Financial advisors have tried to address the challenge of getting big numbers of new clients in a variety of ways over the years. Those steps included pay-per-lead services to generate clients (and now a series of “NextGen” lead generation tools and services like Vestorly, AdvisorDeck, and AdviceIQ), to joining organizations that provide financial planning leads (from Garrett Planning Network to NAPFA to the FPA’s PlannerSearch tool and the CFP Board’s “Find A CFP Professional” service).
This is also why social media and inbound marketing approaches have become so appealing for some advisors: they represent a means of creating highly scalable marketing at a fraction of the cost of traditional marketing. Nonetheless, most planners seem to struggle with new client acquisition despite the various avenues available; the number of firms that actually bring on more than a few clients every year is surprisingly sparse.
On the other hand, this doesn’t mean the situation is hopeless. One of the key reasons why a fiduciary standard for financial advice is so important is that it creates the potential of reducing the costs and struggles of acquiring clients, which means implementing a fiduciary standard could actually lower the cost of advice and make it easier to bring financial planning to the masses (in direct contradiction to the notion that a fiduciary standard is a higher-cost model).
Similarly, services that bring transparency to the regulatory records of advisors, like BrightScope and FINRA’s new BrokerCheck, help as well. As more financial advisors obtain minimum designations like the CFP certification and advanced designations from there, the competency of financial advice overall improves. And as we continue to do (competent) financial planning effectively for the public—albeit one person at a time—the understanding of the benefits of financial planning does grow, slowly and steadily, aided by efforts like the CFP Board’s “Let’s Make A Plan” campaign.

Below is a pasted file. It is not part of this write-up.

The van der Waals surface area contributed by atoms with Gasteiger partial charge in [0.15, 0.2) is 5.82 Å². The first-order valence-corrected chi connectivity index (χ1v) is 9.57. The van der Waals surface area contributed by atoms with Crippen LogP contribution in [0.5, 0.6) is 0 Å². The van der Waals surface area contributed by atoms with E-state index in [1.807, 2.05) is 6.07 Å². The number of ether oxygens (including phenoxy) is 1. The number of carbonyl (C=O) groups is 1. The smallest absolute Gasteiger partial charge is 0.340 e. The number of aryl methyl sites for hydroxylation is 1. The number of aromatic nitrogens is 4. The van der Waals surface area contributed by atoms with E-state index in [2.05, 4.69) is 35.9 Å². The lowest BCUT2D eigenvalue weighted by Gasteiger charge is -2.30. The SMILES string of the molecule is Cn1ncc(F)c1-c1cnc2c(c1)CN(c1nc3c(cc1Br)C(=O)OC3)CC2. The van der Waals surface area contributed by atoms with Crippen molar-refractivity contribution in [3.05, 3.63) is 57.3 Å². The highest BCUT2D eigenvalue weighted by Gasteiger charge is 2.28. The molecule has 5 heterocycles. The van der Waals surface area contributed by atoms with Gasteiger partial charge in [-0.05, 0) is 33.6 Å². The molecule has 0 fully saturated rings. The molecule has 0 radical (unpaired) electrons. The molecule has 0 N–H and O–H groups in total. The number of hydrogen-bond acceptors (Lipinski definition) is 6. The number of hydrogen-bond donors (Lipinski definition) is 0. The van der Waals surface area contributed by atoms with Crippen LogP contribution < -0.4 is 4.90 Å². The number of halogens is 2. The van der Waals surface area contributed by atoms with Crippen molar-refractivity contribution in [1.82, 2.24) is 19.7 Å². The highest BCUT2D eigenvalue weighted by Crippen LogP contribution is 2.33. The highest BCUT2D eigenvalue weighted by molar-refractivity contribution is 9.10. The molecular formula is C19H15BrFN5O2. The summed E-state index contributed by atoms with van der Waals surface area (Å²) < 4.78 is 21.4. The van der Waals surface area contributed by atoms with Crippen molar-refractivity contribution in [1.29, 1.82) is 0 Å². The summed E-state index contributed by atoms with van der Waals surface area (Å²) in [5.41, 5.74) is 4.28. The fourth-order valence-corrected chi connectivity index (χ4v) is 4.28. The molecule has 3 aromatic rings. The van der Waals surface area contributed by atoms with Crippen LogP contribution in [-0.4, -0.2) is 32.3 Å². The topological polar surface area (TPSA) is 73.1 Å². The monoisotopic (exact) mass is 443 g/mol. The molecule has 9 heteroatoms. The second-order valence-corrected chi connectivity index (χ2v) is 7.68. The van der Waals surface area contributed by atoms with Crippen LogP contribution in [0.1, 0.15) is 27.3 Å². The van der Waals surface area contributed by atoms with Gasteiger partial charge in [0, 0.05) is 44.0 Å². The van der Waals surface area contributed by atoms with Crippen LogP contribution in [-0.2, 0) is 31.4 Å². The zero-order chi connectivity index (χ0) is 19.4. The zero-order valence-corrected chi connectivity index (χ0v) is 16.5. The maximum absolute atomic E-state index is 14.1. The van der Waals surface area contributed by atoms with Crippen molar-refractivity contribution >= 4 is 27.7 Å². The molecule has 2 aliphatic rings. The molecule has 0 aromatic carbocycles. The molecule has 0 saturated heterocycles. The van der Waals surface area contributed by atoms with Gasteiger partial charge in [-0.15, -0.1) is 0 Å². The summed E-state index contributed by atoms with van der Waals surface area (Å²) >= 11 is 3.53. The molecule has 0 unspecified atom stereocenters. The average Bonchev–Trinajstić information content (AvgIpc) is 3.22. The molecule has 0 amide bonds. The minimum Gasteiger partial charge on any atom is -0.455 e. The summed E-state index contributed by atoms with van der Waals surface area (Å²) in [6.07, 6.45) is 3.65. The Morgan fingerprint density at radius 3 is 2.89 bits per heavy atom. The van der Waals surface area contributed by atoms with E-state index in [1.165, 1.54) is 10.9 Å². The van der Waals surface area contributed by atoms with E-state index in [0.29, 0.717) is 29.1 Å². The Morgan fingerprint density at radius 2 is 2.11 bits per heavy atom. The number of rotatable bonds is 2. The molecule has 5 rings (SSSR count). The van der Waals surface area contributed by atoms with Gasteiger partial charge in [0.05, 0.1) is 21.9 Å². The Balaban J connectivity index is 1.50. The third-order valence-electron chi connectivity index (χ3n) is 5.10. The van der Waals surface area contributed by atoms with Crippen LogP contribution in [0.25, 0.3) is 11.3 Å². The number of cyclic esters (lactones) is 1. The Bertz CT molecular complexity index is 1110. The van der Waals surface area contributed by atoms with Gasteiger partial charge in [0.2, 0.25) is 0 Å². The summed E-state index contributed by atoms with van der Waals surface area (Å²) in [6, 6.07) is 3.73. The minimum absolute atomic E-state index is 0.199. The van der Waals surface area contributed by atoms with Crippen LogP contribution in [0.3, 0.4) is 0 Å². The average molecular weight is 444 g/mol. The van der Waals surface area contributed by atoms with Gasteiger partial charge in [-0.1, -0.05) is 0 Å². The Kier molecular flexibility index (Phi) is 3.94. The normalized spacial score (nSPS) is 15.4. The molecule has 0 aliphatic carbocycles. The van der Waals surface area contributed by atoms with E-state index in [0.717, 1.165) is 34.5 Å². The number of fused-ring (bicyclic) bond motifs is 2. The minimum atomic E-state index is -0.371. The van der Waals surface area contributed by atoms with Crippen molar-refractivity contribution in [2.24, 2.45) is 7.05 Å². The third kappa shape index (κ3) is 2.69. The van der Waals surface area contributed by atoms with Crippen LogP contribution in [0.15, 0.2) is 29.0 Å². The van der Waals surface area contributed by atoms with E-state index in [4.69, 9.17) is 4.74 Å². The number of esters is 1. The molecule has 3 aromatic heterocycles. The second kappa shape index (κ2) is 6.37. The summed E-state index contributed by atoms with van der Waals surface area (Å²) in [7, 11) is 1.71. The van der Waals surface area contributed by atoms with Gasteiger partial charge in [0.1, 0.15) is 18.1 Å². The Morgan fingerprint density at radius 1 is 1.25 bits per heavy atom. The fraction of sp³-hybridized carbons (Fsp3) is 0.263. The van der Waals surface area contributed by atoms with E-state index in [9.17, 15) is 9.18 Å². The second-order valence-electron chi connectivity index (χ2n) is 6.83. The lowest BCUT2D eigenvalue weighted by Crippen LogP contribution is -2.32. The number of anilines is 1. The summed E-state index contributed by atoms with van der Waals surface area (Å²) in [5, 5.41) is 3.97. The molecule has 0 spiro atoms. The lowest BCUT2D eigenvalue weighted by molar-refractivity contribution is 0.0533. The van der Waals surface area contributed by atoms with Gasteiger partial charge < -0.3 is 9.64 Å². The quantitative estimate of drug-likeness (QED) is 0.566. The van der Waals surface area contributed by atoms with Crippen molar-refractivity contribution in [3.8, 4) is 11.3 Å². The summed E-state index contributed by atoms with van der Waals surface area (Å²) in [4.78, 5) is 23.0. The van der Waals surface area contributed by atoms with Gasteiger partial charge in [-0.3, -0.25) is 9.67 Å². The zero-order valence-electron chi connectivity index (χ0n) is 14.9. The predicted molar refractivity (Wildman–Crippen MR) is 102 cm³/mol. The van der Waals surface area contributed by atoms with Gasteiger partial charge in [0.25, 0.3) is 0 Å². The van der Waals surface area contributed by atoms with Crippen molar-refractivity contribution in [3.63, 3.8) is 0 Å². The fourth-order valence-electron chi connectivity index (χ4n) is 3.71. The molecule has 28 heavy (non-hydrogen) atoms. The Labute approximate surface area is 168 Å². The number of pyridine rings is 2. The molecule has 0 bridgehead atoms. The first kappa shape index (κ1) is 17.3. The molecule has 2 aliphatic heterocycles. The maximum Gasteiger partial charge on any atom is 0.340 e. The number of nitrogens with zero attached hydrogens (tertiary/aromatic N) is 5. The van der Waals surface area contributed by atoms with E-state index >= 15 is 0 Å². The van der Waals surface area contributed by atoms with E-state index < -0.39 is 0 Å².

The bottom line, though, is simply this: as long as the overall financial services industry suffers from low public trust, and as long as advisors sell an intangible service that is very difficult to describe, the costs of acquiring new clients are likely to stay persistently high. As long as the CACs remain high for advisors, just trying to build a low-cost delivery system for financial planning for the masses—without addressing the cost of client acquisition—will be a model doomed to fail.
Financial planning, sadly, is not an “if you build it, they will come” kind of model… at least, not until we become much better at conveying the benefit of financial planning to the general public, improve the competency of the average advisor and repay our collective trust deficit with the public.
Until then, though, we have to recognize that the real reason we can’t seem to get financial planning to the masses is not because financial planning is expensive to deliver, but because it’s so difficult build trust with prospects and turn them into clients in the first place.
See the first blog in this two-part series.